Wednesday, March 26, 2014
Matthew 25, 24-30 + CSDC and CV
(CV 39c) In order to defeat underdevelopment, action is required not only on improving exchange-based transactions and implanting public welfare structures, but above all on gradually increasing openness, in a world context, to forms of economic activity marked by quotas of gratuitousness and communion. The exclusively binary model of market-plus-State is corrosive of society, while economic forms based on solidarity, which find their natural home in civil society without being restricted to it, build up society. The market of gratuitousness does not exist, and attitudes of gratuitousness cannot be established by law. Yet both the market and politics need individuals who are open to reciprocal gift.
CSDC 163a. The principles of the social doctrine, in their entirety, constitute that primary articulation of the truth of society by which every conscience is challenged and invited to interact with every other conscience in truth, in responsibility shared fully with all people and also regarding all people. In fact, man cannot avoid the question of freedom and of the meaning of life in society, since society is a reality that is neither external nor foreign to his being. These principles have a profoundly moral significance because they refer to the ultimate and organizational foundations of life in society. To understand them completely it is necessary to act in accordance with them, following the path of development that they indicate for a life worthy of man.
 Then the one who had received the one talent came forward and said, 'Master, I knew you were a demanding person, harvesting where you did not plant and gathering where you did not scatter;  so out of fear I went off and buried your talent in the ground. Here it is back.'  His master said to him in reply, 'You wicked, lazy servant! So you knew that I harvest where I did not plant and gather where I did not scatter?  Should you not then have put my money in the bank so that I could have got it back with interest on my return?  Now then! Take the talent from him and give it to the one with ten.  For to everyone who has, more will be given and he will grow rich; but from the one who has not, even what he has will be taken away.  And throw this useless servant into the darkness outside, where there will be wailing and grinding of teeth.'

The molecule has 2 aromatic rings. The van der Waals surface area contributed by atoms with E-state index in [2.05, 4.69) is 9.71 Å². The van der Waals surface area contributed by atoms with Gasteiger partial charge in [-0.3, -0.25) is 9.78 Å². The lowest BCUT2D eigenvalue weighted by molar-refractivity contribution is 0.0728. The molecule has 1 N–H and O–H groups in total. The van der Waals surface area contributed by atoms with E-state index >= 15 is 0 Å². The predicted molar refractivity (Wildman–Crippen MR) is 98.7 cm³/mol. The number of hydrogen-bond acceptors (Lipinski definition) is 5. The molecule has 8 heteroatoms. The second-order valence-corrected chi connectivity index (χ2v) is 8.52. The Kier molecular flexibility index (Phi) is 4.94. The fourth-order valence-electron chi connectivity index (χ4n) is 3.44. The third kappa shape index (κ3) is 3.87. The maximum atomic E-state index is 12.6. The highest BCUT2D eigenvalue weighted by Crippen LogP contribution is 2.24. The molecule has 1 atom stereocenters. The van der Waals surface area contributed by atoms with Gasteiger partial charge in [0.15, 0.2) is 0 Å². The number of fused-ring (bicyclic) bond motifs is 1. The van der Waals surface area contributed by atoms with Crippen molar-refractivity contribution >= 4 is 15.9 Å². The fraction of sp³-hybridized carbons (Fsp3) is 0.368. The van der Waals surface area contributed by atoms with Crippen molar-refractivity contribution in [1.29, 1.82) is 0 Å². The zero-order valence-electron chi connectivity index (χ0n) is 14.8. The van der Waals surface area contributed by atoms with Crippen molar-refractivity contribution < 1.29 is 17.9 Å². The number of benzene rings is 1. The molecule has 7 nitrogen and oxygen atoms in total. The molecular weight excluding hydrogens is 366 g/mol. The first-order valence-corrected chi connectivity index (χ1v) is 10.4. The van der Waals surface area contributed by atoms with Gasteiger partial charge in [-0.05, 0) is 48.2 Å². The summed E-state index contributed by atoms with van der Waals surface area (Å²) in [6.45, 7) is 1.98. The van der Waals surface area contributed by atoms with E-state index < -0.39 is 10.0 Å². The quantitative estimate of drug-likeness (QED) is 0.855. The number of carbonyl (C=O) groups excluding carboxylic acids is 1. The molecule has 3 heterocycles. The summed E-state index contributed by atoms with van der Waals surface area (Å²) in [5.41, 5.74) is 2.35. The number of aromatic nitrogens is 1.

CSDC 267. The course of history is marked by the profound transformation and the exhilarating conquests of work, but also by the exploitation of so many workers and an offence to their dignity. The Industrial Revolution presented for the Church a critical challenge to which her social Magisterium responded forcefully and prophetically, affirming universally valid and perennially relevant principles in support of workers and their rights. For centuries the Church's message was addressed to agricultural societies, characterized by regular cyclical rhythms. Now the Gospel had to be preached and lived in a new “areopagus”, in the tumult of social events in a more dynamic society, taking into account the complexities of new phenomena of the unimaginable transformations brought about by mechanization. At the centre of the Church's pastoral concern was the ever urgent worker question, that is, the problem of the exploitation of workers brought about by the new industrial organization of labour, capitalistically oriented, and the problem, no less serious, of ideological manipulation — socialist and communist — of the just claims advanced by the world of labour. The reflections and warnings contained in the Encyclical Rerum Novarum of Pope Leo XIII are placed in this historical context.
[Initials and Abbreviations.- CSDC: Pontifical Council for Justice And Peace, Compendium of the Social Doctrine of the Church; - SDC: Social Doctrine of the Church; - CV: Benedict XVI, Caritas in Veritate (Charity in truth)]